Individual Baseline and Electrode Montage Impact tDCS

Individual Baseline Performance and Electrode Montage Impact on the Effects of Anodal tDCS Over the Left Dorsolateral Prefrontal Cortex.

Anodal transcranial direct current stimulation (tDCS), applied over the left dorsolateral prefrontal cortex (lDLPFC), can produce significant effects on working memory (WM) performance and associated neurophysiological activity. However, results from previous studies are inconsistent and occasionally contradictory. This inconsistency may be attributed to methodological and individual differences during experiments. This study therefore investigated two hypotheses: (1) A multichannel-optimized montage was expected to be more effective than a classical bipolar montage, because of increased focality. (2) The subjects were expected to benefit differently from the stimulation depending on their initial task performance. In a sham-controlled crossover study, 24 healthy participants received bipolar, multichannel, and sham stimulation for 20 min in randomized order, targeting the lDLPFC while performing a 2-back WM task. After stimulation, electroencephalography (EEG) was recorded at rest and during 2-back and nontarget continuous performance task (CPT) performance. Bipolar and multichannel stimulations were both well tolerated and effectively blinded. We found no effect of stimulation on behavioral performance or neuronal oscillations comparing the classical bipolar or multichannel montage with sham stimulation. We did, however, find an interaction between stimulation and initial task performance. For multichannel stimulation, initially low-performing participants tended to improve their WM performance while initially high-performing participants tended to worsen their performance compared to sham stimulation. Both tDCS montages induced changes in neural oscillatory power, which correlated with baseline performance. The worse the participants’ initial WM performance was, the more task-related theta power was induced by multichannel and bipolar stimulation. The same effect was observed for alpha power in the nontarget task following multichannel stimulation. Notably, we were not able to show a superiority of multichannel stimulation compared to bipolar stimulation. Still, comparing both montages with sham stimulation, multichannel stimulation led to stronger effects than bipolar stimulation. The current study highlights the importance of investigating different parameters with potential influence on tDCS effects in combination. Our results demonstrate how individual differences in cognitive performance and electrode montages influence effects of tDCS on neuropsychological performance. These findings support the idea of an individualized and optimized stimulation setting, potentially leading to increased tDCS effects.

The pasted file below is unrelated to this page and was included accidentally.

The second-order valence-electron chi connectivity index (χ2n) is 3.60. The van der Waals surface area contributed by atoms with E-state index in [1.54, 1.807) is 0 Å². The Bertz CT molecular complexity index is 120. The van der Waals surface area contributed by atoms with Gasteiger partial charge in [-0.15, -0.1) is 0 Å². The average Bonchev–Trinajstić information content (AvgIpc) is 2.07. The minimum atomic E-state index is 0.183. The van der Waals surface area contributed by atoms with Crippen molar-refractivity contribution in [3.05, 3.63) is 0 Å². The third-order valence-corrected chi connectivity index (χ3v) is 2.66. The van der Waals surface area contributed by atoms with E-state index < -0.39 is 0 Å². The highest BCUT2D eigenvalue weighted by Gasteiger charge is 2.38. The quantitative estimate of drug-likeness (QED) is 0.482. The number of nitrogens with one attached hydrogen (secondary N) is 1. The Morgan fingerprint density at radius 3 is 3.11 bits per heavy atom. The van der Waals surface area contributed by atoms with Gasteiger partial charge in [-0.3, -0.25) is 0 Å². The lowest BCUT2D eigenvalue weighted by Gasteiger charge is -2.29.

PMID: 33100989 [PubMed]

Front Hum Neurosci. 2020;14:349

Authors: Splittgerber M, Salvador R, Brauer H, Breitling-Ziegler C, Prehn-Kristensen A, Krauel K, Nowak R, Ruffini G, Moliadze V, Siniatchkin M




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